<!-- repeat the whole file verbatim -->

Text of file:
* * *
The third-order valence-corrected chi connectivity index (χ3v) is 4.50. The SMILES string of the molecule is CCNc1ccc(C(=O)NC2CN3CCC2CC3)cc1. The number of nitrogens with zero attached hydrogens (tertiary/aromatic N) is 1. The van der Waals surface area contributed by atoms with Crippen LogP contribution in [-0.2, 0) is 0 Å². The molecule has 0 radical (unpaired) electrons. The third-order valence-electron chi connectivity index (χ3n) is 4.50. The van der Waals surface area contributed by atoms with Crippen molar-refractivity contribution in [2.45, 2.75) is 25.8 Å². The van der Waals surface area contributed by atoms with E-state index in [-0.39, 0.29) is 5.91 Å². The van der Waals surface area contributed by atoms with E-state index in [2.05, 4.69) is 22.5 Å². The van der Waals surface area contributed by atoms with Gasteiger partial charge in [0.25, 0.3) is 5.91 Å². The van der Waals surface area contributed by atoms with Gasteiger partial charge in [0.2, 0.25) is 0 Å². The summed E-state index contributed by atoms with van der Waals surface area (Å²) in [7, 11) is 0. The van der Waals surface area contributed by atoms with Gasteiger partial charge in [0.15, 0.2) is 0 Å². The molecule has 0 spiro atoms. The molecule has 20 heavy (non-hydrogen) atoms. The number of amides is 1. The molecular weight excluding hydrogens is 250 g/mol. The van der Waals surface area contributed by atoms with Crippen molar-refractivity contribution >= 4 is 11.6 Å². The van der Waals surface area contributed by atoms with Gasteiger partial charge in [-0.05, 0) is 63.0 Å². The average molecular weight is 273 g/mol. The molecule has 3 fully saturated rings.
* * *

The third-order valence-corrected chi connectivity index (χ3v) is 4.50. The SMILES string of the molecule is CCNc1ccc(C(=O)NC2CN3CCC2CC3)cc1. The number of nitrogens with zero attached hydrogens (tertiary/aromatic N) is 1. The van der Waals surface area contributed by atoms with Crippen LogP contribution in [-0.2, 0) is 0 Å². The molecule has 0 radical (unpaired) electrons. The third-order valence-electron chi connectivity index (χ3n) is 4.50. The van der Waals surface area contributed by atoms with Crippen molar-refractivity contribution in [2.45, 2.75) is 25.8 Å². The van der Waals surface area contributed by atoms with E-state index in [-0.39, 0.29) is 5.91 Å². The van der Waals surface area contributed by atoms with E-state index in [2.05, 4.69) is 22.5 Å². The van der Waals surface area contributed by atoms with Gasteiger partial charge in [0.25, 0.3) is 5.91 Å². The van der Waals surface area contributed by atoms with Gasteiger partial charge in [0.2, 0.25) is 0 Å². The summed E-state index contributed by atoms with van der Waals surface area (Å²) in [7, 11) is 0. The van der Waals surface area contributed by atoms with Gasteiger partial charge in [0.15, 0.2) is 0 Å². The molecule has 0 spiro atoms. The molecule has 20 heavy (non-hydrogen) atoms. The number of amides is 1. The molecular weight excluding hydrogens is 250 g/mol. The van der Waals surface area contributed by atoms with Crippen molar-refractivity contribution >= 4 is 11.6 Å². The van der Waals surface area contributed by atoms with Gasteiger partial charge in [-0.05, 0) is 63.0 Å². The average molecular weight is 273 g/mol. The molecule has 3 fully saturated rings.